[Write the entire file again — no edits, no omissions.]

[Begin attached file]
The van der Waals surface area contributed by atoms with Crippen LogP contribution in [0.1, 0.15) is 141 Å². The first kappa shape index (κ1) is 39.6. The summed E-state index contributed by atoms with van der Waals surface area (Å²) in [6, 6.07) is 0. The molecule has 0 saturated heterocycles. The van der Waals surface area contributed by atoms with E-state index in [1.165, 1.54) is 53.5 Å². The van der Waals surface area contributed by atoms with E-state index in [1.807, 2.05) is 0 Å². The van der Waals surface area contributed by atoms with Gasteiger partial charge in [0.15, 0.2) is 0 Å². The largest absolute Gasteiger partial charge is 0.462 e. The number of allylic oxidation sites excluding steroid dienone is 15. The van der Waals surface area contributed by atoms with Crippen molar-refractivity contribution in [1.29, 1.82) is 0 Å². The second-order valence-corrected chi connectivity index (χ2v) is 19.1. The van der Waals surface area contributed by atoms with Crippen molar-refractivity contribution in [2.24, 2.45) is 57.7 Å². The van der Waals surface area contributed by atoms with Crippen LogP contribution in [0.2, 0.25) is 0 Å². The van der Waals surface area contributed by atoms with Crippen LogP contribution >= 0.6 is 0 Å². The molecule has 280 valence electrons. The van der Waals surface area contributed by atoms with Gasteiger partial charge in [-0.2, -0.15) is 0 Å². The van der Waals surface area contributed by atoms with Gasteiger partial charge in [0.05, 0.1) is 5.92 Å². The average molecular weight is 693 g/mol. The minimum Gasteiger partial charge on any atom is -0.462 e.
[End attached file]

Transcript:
The van der Waals surface area contributed by atoms with Crippen LogP contribution in [0.1, 0.15) is 141 Å². The first kappa shape index (κ1) is 39.6. The summed E-state index contributed by atoms with van der Waals surface area (Å²) in [6, 6.07) is 0. The molecule has 0 saturated heterocycles. The van der Waals surface area contributed by atoms with E-state index in [1.165, 1.54) is 53.5 Å². The van der Waals surface area contributed by atoms with E-state index in [1.807, 2.05) is 0 Å². The van der Waals surface area contributed by atoms with Gasteiger partial charge in [0.15, 0.2) is 0 Å². The largest absolute Gasteiger partial charge is 0.462 e. The number of allylic oxidation sites excluding steroid dienone is 15. The van der Waals surface area contributed by atoms with Crippen molar-refractivity contribution in [1.29, 1.82) is 0 Å². The second-order valence-corrected chi connectivity index (χ2v) is 19.1. The van der Waals surface area contributed by atoms with Crippen molar-refractivity contribution in [2.24, 2.45) is 57.7 Å². The van der Waals surface area contributed by atoms with Crippen LogP contribution in [0.2, 0.25) is 0 Å². The van der Waals surface area contributed by atoms with Crippen LogP contribution >= 0.6 is 0 Å². The molecule has 280 valence electrons. The van der Waals surface area contributed by atoms with Gasteiger partial charge in [-0.2, -0.15) is 0 Å². The van der Waals surface area contributed by atoms with Gasteiger partial charge in [0.05, 0.1) is 5.92 Å². The average molecular weight is 693 g/mol. The minimum Gasteiger partial charge on any atom is -0.462 e.